bbf4ff3: 0000 0000 0000 0000 0000 0000 0000 0000  ................
bbf5003: 0cc0 0730 0048 0000 0048 0000 0000 0000  ...0.H...H......
bbf5013: 0001 0a41 5643 2043 6f64 696e 6700 0000  ...AVC Coding...
bbf5023: 0000 0000 0000 0000 0000 0000 0000 0000  ................
bbf5033: 0000 0018 ffff 0000 0022 6176 6343 014d  ........."avcC.M
bbf5043: 0028 ffe1 000a 2742 001f a908 0198 073c  .(....'B.......<
bbf5053: 0100 0528 ef06 f2c0 0000 062d 6672 6565  ...(.......-free


where avc1 indicates the codec used,
0x0cc0 is the picture width, and 0x0730 the picture height — in decimal 3264 x 1840,
and where the avcC structure (whose length is 0x22) contains encoding settings, formatted according to the sequence header format:

Tokens 0x27 and 0x28 indicate the PPS and SPS structures respectively, prefixed by their respective length.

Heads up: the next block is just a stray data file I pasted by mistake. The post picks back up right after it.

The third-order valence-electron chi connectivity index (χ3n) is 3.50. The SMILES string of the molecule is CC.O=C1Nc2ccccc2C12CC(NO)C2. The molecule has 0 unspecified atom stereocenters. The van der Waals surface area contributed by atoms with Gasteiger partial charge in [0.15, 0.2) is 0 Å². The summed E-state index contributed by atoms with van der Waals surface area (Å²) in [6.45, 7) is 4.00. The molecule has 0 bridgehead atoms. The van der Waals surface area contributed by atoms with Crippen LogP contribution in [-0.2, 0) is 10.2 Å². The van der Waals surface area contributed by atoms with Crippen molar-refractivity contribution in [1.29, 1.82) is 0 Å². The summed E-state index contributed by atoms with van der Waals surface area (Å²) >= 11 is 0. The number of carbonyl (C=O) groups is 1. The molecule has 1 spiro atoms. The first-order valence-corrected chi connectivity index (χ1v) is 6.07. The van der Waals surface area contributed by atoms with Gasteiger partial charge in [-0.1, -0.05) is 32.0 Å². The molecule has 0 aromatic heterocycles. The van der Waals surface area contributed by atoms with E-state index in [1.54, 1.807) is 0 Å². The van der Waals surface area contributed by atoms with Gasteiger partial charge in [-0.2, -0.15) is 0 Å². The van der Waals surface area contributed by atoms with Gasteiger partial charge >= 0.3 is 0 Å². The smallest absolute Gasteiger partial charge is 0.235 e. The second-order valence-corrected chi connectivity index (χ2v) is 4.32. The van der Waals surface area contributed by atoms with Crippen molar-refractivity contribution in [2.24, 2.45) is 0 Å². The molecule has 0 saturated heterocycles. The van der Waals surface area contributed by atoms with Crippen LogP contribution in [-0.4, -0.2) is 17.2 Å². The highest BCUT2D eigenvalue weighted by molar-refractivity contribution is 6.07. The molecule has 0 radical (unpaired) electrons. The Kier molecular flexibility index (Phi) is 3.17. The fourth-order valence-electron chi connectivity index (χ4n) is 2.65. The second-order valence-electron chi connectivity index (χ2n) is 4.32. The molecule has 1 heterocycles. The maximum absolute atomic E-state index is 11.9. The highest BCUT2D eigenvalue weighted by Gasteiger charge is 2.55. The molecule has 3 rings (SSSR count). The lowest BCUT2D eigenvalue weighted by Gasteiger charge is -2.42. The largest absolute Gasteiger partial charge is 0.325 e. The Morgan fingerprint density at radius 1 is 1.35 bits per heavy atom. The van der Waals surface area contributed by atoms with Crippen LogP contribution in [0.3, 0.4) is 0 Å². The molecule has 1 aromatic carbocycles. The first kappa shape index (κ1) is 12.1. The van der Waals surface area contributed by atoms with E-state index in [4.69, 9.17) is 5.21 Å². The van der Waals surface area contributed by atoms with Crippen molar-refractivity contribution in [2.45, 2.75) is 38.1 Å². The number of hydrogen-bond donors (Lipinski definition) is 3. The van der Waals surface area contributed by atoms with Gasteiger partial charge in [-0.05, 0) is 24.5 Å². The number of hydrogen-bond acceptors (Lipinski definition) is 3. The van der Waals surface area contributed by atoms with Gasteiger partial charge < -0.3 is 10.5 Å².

Fixing MOV files MP4 files Reindexing

Related Topics


How do we recover corrupted H.264 videos?

Since 2009, Treasured can detect the presence of H.264 media inside a corrupted file or a wiped card, and show a preview of the video.

Repairing the video

We develop a Repair Kit — a program able to fix bad H.264 files — specifically for your videos. The Repair Kit uses an algorithm called Reindexing to yield good video out of unplayable media data.

Reindexing produces a video with the same quality as originally recorded, because media is not re-encoded or altered, just rewrapped as-is.

To fix a corrupt video containing H264, it is sometimes necessary, and always helpful, to have a good file similarly encoded. Even if the good file contains only a few frames, the fact that it was encoded with the exact settings of the damaged clip will provide useful information:

  • Sample description — usually found in the avcC structure of a stsd atom
  • Distribution of frames between I, P and B types (stsc, stsz, stss tables)
  • Composition offsets, if used (ctts table)
  • Distribution of blocks inside a frame

This information can be guessed from a broken H264 file, but through a lengthy trial-and-error iterative process.